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Reapplying in a different field. I don't mean with in a alternate area or branch or focus, but in another discipline outright. I was thinking to maybe test the waters of psychology. It is possible that the precariousness with which I view the humanities might have reflected in my SOP, so I was thinking there might be another field I feel stronger towards. Anyone share my sentiments?

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I've definitely thought of reapplying to law school instead of PhD programs; I had considered law school instead of my MA when I was in undergrad, and decided to try the English route instead. Based on my miserable application season, maybe I would have done better in law school. Also, people tell me that the job market for lawyers is terrible, and I just laugh because the job market for English PhDs is so much worse.

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Re: Ever contemplate... Reapplying in a different field. I don't mean with in a alternate area or branch or focus, but in another discipline outright.... Anyone share my sentiments?

Absolutely! If I didn't get into any programs this year, I was going to branch out more next year. I have already applied to several variations on English: Creative Writing, American Studies, Ethnic Studies, Lit and Culture, Rhetoric. Next year I was thinking of applying to some medical related programs--not necessarily medical school, but maybe epidemiology or medical anthropology. I took a lot of anthropology in undergrad and I currently work in an academic medical center, so at least I am familiar with it and know there are jobs out there. But, I must say I'm relieved to have finally gotten into a Ph.D. after last year's disappointing application season, and I'm looking forward to beginning my (in all likelihood) Rhetoric study this fall.

Also, people tell me that the job market for lawyers is terrible, and I just laugh because the job market for English PhDs is so much worse.

The job market is pretty terrible for most fields, but the difference is that if you can get a funded Ph.D. you won't rack up much debt over the next five years, whereas almost everyone who gets a legal degree leaves with tens of thousands of dollars of debt, if not $100k or more. My lawyer friends, who make significantly more money than I do, often complain of their huge student loan debt and the feeling that they will be paying it off for the rest of their lives.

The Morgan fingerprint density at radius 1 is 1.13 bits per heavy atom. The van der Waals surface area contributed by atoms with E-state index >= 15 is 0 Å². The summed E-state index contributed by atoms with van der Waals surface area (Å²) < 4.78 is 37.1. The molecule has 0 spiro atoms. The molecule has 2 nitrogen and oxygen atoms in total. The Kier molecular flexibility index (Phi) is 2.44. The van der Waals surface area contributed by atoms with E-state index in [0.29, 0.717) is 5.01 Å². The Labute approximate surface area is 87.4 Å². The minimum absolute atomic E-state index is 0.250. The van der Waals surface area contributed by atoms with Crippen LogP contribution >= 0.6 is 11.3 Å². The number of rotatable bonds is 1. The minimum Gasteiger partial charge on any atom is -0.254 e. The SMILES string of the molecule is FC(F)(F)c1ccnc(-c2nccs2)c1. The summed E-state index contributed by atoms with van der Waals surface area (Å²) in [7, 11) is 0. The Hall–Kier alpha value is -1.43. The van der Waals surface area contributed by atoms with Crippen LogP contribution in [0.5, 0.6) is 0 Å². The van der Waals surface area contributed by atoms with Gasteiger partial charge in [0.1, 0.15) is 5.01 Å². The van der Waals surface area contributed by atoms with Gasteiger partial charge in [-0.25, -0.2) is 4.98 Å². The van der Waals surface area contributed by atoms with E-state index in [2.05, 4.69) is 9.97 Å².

In short: Even if it's a struggle to get a dream job after my Ph.D., it will be nice to have been paid to get the degree instead of putting myself in a financial pit to do so.

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The job market is pretty terrible for most fields, but the difference is that if you can get a funded Ph.D. you won't rack up much debt over the next five years, whereas almost everyone who gets a legal degree leaves with tens of thousands of dollars of debt, if not $100k or more. My lawyer friends, who make significantly more money than I do, often complain of their huge student loan debt and the feeling that they will be paying it off for the rest of their lives.

In short: Even if it's a struggle to get a dream job after my Ph.D., it will be nice to have been paid to get the degree instead of putting myself in a financial pit to do so.

True, except that I don't have a funded PhD offer. And paying for 4-6 years of tuition for an English PhD will leave me in about as much debt as 3 years of a JD.

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True, except that I don't have a funded PhD offer. And paying for 4-6 years of tuition for an English PhD will leave me in about as much debt as 3 years of a JD.

I am very well acquainted with that type of situation based on my prior experience. I declined an MFA offer from Columbia in 2005 because there wasn't funding, and last year the only Ph.D. program that accepted me was Boston University, which I had to decline because of lack of funding. I wasn't going to go to either school and rack up over $100K in debt for those degrees knowing there was no guarantee I'd land a job that would help me quickly pay them back.

However, I still see a broader distinction between the JD / Ph.D. programs, regardless of specific personal situations: If on revises their applications and/or applies to a different set of schools, one may get into a program with funding the following year. Even if you accept one of your unfunded offers, my sense is that many programs can find a way to fund you by the second year, or alternatively you could get an adjunct appointment at a community college, etc. Conversely, law school (to the best of my understanding) does not allow you enough time to get an outside job, and it is fully funded in only the rarest cases--even a full tuition waver leaves you with living costs to pay. Perhaps some people do get "stpidends" to go to law school, but I have never heard of such a thing. On the other hand, I'd say that tuition remission and/or a stipdend is probably the rule rather than the exception in English Ph.D.s. Sure, some people don't get funded, but most schools admit so few applicants because they fully fund all students in their program, and even those programs that do not fund all students probably fully fund a portion (25% or 50%?) of their top students.

In any case, good luck with your situation. Funding has been a major issue for me in the past so I understand where you're coming from.

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